Info@NationalCyberSecurity
Info@NationalCyberSecurity

Unveiling the power of external attack surface management | #hacking | #cybersecurity | #infosec | #comptia | #pentest | #ransomware


Verizon’s latest data breach report shows that 83% of attacks are carried out by external actors, exploiting vulnerabilities in companies’ network perimeters. At the same time, Gartner has identified External Attack Surface Management (EASM) as the top cybersecurity trend for the coming 5 to 10 years. So, what exactly is EASM, and why is it gaining such global prominence? 

EASM is a cybersecurity approach that involves continuously monitoring and assessing a company’s publicly accessible digital assets for vulnerabilities. It identifies potential security weaknesses and ranks them based on the level of business risk they pose. This approach is becoming increasingly important as it helps businesses proactively defend against external threats by ensuring their public-facing digital infrastructure is robust and secure.

EASM solutions provide a view of a company’s attack surface as seen by a potential attacker. EASM’s primary purpose is to alert the information security department about vulnerabilities before they are exploited.

A study by the International Data Corporation revealed that in 2022, the global market size for EASM was valued at $545.2 million. Analysts predict that by 2026, revenue from these solutions will climb to $930.7 million, reflecting an average annual growth rate of 17.5%. Additionally, Forrester’s report mentions 36 major EASM vendors worldwide.

Gartner highlights the rapid pace of change in company assets as the key driver for EASM’s development. They note that between 80 to 95% of a company’s assets undergo changes each year, significantly altering the attack surface along with them.

The danger of shadow assets

Every company operates with public-facing assets such as websites, network devices, and remote access systems, forming an external perimeter accessible from the Internet. Attackers often exploit vulnerabilities in this perimeter to breach internal networks and target vital organizational resources. However, many companies overestimate their control over these Internet-facing assets. Surprisingly, on average, organizations employing EASM / ASM tools found 35% more assets than they were previously aware of.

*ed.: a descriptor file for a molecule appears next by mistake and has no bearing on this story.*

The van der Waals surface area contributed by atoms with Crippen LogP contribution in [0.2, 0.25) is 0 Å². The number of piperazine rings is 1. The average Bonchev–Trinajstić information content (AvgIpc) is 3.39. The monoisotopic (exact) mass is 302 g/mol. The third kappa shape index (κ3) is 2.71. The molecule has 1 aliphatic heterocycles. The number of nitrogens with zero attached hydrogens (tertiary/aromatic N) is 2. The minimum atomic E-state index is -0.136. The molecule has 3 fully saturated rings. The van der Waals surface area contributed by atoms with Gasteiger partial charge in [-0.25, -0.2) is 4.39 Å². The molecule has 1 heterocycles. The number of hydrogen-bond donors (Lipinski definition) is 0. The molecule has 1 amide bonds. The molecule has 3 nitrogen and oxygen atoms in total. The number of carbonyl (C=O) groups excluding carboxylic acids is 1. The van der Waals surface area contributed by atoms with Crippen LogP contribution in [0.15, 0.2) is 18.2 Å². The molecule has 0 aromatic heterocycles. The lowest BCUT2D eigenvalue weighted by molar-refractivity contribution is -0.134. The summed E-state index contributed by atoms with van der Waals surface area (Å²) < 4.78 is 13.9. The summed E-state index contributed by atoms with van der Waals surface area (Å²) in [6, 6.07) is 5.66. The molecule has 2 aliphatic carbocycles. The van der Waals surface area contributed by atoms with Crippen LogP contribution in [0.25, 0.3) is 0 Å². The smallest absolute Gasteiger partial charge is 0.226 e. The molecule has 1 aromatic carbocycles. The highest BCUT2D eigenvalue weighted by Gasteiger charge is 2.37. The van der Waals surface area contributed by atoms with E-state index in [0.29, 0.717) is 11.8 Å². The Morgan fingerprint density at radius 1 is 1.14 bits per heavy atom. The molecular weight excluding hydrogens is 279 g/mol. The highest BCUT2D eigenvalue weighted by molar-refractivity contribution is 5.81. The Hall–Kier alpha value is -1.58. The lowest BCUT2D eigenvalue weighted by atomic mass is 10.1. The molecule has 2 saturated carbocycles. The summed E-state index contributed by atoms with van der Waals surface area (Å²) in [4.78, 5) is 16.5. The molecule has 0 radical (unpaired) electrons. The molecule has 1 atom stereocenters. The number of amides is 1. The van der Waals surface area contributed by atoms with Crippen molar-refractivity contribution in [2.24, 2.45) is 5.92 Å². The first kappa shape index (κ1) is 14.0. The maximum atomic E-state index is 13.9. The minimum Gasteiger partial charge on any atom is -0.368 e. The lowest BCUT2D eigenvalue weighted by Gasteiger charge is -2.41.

Shadow assets include any websites, services and devices employees use without oversight from the information security department, like a test service or a self-deployed subdomain. It is challenging to keep track of all externally published assets as the company’s infrastructure constantly evolves. The more shadow assets are accessible via the Internet, the higher the risk of cyberattacks.

In late 2022, an EASM platform uncovered a security flaw in a major company with over $5 billion in revenue. This issue came to light when the Deputy CIO inadvertently made his private internal web monitoring service publicly accessible online. Within this service, a “temp” folder was found, hidden from directory listings but containing a backup with the system’s entire source code. This folder, accessible to anyone on the Internet, held an archive that, if downloaded, could have enabled a massive attack on the company. The backup also revealed highly sensitive data: the domain administrator’s password in plain text, unencrypted passwords for 547 employee accounts, and complete admin access to all crucial information systems.

Gartner advises businesses to bolster their investment in continuous vulnerability monitoring tools like EASM. They highlight that, as of 2022, only 1% of companies are fully aware of their Internet-facing assets.

Understanding external attack surface management

External Attack Surface Management solutions are designed to detect common vulnerabilities in an organization’s digital infrastructure. Some of the most prevalent vulnerabilities that EASM can identify include: